tirsdag den 14. oktober 2014

Idealet for kritik er madkritik, inkl. Bagedysten

Fra klumme på newyorker.com af  Hannah Goldfeld om online-restaurantanmeldelser vs. avis-restaurantanmeldelser:

While reading Pete Wells’s recent review of Tavern on the Green, I laughed out loud at his spot-on description of the renovated building: “woven into the life of the park more fully than in its last incarnation, a wedding-cake palace as imagined by a 6-year-old princess with a high fever.” Tejal Rao, Bloomberg’s new restaurant critic, piqued my interest in the Brooklyn restaurant Take Root much more than did the restaurant’s inclusion on Michelin’s new list. A dish of cucumbers and macadamias, she wrote, “was finished at the table with a pour of macadamia milk. It was rich with olive oil, thickened with bread leftover from last night’s service, but meticulously strained and emulsified until it was lush as cream. Richer and more refined than an almond-based ajo blanco, the Spanish soup that informed it, it was also one of the loveliest things I’ve eaten this year.”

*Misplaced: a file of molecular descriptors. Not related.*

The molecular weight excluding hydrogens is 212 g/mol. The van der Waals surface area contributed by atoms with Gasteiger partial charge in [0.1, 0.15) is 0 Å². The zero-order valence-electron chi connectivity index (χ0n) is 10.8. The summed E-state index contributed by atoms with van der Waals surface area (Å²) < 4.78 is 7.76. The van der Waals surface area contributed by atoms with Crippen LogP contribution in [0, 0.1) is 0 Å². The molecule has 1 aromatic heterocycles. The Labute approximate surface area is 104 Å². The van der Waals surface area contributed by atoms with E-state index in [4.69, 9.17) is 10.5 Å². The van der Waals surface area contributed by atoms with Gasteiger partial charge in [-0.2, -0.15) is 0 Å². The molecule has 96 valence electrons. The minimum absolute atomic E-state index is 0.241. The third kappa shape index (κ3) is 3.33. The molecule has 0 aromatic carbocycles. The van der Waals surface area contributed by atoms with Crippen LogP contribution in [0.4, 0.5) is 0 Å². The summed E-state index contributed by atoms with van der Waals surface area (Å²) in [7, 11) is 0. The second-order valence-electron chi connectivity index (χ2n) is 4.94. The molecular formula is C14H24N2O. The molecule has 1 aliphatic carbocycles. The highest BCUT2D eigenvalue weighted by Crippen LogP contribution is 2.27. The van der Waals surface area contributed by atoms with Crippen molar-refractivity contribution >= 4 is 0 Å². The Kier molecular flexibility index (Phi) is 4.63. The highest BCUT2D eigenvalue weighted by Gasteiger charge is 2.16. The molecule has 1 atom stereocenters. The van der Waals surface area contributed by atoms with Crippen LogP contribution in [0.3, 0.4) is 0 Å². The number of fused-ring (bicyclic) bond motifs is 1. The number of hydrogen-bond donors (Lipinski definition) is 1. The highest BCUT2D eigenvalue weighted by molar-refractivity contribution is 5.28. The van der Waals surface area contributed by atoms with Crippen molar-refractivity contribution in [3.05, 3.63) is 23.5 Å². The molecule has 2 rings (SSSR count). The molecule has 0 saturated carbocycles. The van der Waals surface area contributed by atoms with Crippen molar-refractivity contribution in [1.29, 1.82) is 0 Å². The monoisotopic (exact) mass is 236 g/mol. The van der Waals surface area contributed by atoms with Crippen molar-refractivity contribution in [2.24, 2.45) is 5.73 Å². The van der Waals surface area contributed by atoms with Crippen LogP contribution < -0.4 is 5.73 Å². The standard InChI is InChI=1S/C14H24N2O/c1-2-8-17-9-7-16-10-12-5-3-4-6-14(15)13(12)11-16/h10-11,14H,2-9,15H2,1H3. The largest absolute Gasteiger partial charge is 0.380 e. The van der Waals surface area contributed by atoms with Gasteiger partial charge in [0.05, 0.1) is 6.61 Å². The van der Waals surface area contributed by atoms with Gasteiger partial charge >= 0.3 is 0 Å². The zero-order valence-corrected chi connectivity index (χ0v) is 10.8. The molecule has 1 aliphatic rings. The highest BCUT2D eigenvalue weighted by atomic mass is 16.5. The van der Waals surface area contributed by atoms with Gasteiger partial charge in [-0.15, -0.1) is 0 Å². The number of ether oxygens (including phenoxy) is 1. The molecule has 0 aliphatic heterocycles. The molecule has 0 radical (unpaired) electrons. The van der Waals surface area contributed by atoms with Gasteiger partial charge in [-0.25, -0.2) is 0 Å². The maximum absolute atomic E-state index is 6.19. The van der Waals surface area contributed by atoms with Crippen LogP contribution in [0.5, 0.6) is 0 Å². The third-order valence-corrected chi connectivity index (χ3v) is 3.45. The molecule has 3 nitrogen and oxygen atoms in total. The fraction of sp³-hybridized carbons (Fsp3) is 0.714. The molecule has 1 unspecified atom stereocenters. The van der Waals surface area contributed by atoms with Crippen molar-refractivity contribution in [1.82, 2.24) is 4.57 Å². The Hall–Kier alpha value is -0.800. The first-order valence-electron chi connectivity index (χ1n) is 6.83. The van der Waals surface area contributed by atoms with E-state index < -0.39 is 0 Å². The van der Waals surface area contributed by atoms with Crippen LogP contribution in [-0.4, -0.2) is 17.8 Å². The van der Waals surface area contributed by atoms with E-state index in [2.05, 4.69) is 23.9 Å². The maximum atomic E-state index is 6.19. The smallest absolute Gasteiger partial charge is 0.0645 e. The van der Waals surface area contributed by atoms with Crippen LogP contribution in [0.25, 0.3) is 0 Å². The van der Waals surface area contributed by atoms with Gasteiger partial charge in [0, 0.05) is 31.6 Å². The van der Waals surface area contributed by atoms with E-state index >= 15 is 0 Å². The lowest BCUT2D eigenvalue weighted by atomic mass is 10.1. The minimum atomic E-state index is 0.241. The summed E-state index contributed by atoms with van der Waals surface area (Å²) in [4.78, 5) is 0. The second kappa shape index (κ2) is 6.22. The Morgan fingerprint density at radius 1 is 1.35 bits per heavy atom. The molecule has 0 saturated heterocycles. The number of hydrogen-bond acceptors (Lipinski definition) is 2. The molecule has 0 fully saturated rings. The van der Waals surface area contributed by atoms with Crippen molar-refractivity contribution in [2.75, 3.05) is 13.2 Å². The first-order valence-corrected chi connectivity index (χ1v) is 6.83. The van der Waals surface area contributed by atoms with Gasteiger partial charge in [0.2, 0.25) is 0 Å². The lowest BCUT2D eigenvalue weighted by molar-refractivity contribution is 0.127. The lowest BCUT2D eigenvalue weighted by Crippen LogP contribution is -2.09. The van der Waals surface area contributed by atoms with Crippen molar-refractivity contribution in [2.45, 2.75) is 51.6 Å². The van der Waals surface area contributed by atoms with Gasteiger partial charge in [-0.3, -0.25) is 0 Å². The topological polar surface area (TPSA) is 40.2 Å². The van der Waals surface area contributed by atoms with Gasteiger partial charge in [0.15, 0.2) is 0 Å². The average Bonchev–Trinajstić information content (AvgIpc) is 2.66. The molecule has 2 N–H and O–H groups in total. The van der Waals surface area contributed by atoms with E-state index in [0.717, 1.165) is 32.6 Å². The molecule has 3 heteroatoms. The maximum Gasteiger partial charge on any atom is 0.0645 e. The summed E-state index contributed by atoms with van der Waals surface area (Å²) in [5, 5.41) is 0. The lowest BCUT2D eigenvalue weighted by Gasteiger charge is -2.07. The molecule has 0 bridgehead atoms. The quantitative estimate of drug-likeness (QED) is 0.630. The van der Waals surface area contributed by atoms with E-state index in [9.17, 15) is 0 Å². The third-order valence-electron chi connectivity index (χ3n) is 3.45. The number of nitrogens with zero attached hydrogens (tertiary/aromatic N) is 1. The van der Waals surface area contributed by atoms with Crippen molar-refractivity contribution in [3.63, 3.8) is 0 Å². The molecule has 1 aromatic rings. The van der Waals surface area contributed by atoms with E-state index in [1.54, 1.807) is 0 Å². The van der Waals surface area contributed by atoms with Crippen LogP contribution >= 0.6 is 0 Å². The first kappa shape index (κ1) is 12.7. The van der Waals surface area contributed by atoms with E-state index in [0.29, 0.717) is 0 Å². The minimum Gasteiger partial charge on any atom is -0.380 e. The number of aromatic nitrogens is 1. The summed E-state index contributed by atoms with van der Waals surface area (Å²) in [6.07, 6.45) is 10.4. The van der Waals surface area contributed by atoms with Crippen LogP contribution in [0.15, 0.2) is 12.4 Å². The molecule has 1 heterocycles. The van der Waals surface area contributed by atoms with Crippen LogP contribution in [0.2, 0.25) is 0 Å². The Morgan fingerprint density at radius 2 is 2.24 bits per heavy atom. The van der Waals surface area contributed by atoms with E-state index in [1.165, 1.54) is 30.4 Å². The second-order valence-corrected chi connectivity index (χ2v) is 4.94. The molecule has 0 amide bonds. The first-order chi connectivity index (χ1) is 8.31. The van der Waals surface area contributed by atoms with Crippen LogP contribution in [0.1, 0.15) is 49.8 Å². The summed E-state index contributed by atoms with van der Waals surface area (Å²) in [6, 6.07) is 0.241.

I don’t always agree with the restaurant critics in the Times or elsewhere, but I trust them—in the way that I trust certain critics of film, television, art, or literature—not to predict what I or anyone else will like (how could they possibly know?) but to entertain me; to provide carefully researched historical and cultural context; to make me think. I trust them to write so thoughtfully and distinctively that I don’t have to wonder if they’re biased; rather, I know that they are, and, over time, can learn their biases and balance my own judgments against them. The relationship between critic and reader is exactly that: a relationship, between two people. You can’t have a relationship with stars.

Dommer Mette Blomsterberg i episode 7 af Den store bagedyst:

Man skal mestre at lege.

1 kommentar:

  1. Åh. Jeg bryder mig ikke om, at hun sammenstiller Mestre og Leg.